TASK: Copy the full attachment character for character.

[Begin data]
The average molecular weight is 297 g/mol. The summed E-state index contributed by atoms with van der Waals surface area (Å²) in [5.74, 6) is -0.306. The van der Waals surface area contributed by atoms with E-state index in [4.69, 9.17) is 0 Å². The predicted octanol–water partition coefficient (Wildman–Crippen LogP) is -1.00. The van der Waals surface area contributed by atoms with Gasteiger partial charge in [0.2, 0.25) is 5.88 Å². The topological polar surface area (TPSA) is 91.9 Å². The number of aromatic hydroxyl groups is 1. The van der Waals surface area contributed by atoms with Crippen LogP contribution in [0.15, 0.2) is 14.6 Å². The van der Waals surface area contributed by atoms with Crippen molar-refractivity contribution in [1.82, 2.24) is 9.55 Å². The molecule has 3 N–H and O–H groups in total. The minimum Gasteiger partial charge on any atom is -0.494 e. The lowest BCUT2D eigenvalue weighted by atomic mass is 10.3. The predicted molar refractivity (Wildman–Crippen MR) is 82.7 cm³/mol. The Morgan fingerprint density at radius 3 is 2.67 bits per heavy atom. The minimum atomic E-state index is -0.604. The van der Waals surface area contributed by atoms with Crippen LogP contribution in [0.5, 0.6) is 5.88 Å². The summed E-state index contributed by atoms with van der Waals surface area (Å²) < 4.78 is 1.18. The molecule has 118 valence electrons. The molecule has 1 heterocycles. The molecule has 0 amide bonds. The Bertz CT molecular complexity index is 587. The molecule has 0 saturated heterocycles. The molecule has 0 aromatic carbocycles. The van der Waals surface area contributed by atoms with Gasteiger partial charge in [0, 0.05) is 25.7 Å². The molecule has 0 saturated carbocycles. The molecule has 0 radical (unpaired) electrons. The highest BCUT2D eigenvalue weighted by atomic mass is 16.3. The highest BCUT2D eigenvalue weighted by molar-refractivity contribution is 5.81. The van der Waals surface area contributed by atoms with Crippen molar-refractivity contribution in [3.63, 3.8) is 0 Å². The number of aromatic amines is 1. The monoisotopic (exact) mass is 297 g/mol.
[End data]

The average molecular weight is 297 g/mol. The summed E-state index contributed by atoms with van der Waals surface area (Å²) in [5.74, 6) is -0.306. The van der Waals surface area contributed by atoms with E-state index in [4.69, 9.17) is 0 Å². The predicted octanol–water partition coefficient (Wildman–Crippen LogP) is -1.00. The van der Waals surface area contributed by atoms with Gasteiger partial charge in [0.2, 0.25) is 5.88 Å². The topological polar surface area (TPSA) is 91.9 Å². The number of aromatic hydroxyl groups is 1. The van der Waals surface area contributed by atoms with Crippen LogP contribution in [0.15, 0.2) is 14.6 Å². The van der Waals surface area contributed by atoms with Crippen molar-refractivity contribution in [1.82, 2.24) is 9.55 Å². The molecule has 3 N–H and O–H groups in total. The minimum Gasteiger partial charge on any atom is -0.494 e. The lowest BCUT2D eigenvalue weighted by atomic mass is 10.3. The predicted molar refractivity (Wildman–Crippen MR) is 82.7 cm³/mol. The Morgan fingerprint density at radius 3 is 2.67 bits per heavy atom. The minimum atomic E-state index is -0.604. The van der Waals surface area contributed by atoms with Crippen LogP contribution in [0.5, 0.6) is 5.88 Å². The summed E-state index contributed by atoms with van der Waals surface area (Å²) < 4.78 is 1.18. The molecule has 118 valence electrons. The molecule has 1 heterocycles. The molecule has 0 amide bonds. The Bertz CT molecular complexity index is 587. The molecule has 0 saturated heterocycles. The molecule has 0 aromatic carbocycles. The van der Waals surface area contributed by atoms with Gasteiger partial charge in [0, 0.05) is 25.7 Å². The molecule has 0 saturated carbocycles. The molecule has 0 radical (unpaired) electrons. The highest BCUT2D eigenvalue weighted by atomic mass is 16.3. The highest BCUT2D eigenvalue weighted by molar-refractivity contribution is 5.81. The van der Waals surface area contributed by atoms with Crippen molar-refractivity contribution in [3.63, 3.8) is 0 Å². The number of aromatic amines is 1. The monoisotopic (exact) mass is 297 g/mol.